On June 6, 2013, certain Armed Opposition Groups (AOGs) including Al Nusra and ISIS-affiliated groups attacked the Syrian side of the only crossing place between Syria and Israel; at Quinnetra on Golan Heights, killed several Syrian soldiers and took a few as prisoners. The intense battle continued for several hours with exchange of heavy fire including mortar and anti-aircraft gun fire. As luck would have it, I, as the Head of the Mission and Force Commander, was in Camp Zuaoni on the Israeli side, which is in the vicinity of this crossing place. Some of the Syrian Arab Armed Forces (SAAF) fire from the East onto the AOGs came onto the United Nations’ base Camp Zuoani and the neighbouring Israeli Defence Forces (IDF) posts. Three anti-aircraft rounds hit the Force Commander’s hut but the Tiranga kept flying high. Luckily, by then, I was not in the room and was coordinating operations in the Joint Operations Room.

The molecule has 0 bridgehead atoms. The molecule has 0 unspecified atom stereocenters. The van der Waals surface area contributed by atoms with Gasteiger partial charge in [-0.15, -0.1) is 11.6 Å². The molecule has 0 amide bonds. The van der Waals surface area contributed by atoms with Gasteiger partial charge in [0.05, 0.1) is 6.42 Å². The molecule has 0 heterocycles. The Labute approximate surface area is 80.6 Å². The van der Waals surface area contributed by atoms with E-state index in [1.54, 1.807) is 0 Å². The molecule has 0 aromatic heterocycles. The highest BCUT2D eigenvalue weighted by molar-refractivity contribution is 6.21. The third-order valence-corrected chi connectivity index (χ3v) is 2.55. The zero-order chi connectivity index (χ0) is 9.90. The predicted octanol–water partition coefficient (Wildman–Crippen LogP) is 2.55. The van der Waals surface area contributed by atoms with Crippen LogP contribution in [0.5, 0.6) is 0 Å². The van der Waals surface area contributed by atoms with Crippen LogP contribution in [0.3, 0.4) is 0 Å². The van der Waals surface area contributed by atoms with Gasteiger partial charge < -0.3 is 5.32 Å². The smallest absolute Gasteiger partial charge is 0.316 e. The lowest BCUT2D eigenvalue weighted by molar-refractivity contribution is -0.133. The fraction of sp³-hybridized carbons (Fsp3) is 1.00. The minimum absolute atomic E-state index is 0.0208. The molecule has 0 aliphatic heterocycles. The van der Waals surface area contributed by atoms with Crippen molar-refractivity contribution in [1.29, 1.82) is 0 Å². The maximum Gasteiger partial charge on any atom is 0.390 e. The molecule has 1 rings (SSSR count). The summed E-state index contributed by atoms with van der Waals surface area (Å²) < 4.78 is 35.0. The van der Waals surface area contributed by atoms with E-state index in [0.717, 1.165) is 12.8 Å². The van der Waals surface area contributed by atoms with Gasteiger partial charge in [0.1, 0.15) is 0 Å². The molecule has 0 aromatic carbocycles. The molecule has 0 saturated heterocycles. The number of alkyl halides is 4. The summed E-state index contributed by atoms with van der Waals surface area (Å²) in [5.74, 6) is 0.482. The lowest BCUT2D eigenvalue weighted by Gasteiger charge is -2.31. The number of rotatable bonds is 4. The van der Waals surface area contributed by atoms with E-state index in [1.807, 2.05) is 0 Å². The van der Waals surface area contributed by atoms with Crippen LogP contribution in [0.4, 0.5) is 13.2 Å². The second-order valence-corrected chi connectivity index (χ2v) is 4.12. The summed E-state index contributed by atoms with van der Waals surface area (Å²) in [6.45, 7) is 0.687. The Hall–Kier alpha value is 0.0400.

According to the practised drill, on sounding of the alarm, UN peacekeepers in Camp Zouani moved into the shelters that were created after the 1973 Arab Israel War. The Senior Management and the Order Group moved into the Joint Operations Centre where the latest situation was painted to me and we viewed all our options. Immediately, after giving instructions to the Chief of Staff (COS), I moved to meet my Israeli interlocutor from IDF, the local holding divisional commander. The main thrust of the meeting was my persuading Israeli commanders to show restraint and not retaliate because of some rounds landing on the Israeli side. I stressed on the fact that these rounds were fired upon the AOGs in the buffer zone and were not meant for targeting the Israelis. Seven out of 10 times, the Israelis would listen to me but on two or three occasions they would first retaliate and then report to my staff. My visit was also meant to convince the Israeli commanders to open an ad hoc crossing place in the North as I had to cross over to the Syrian side to bolster the morale of the UN Positions in close proximity of the encounter.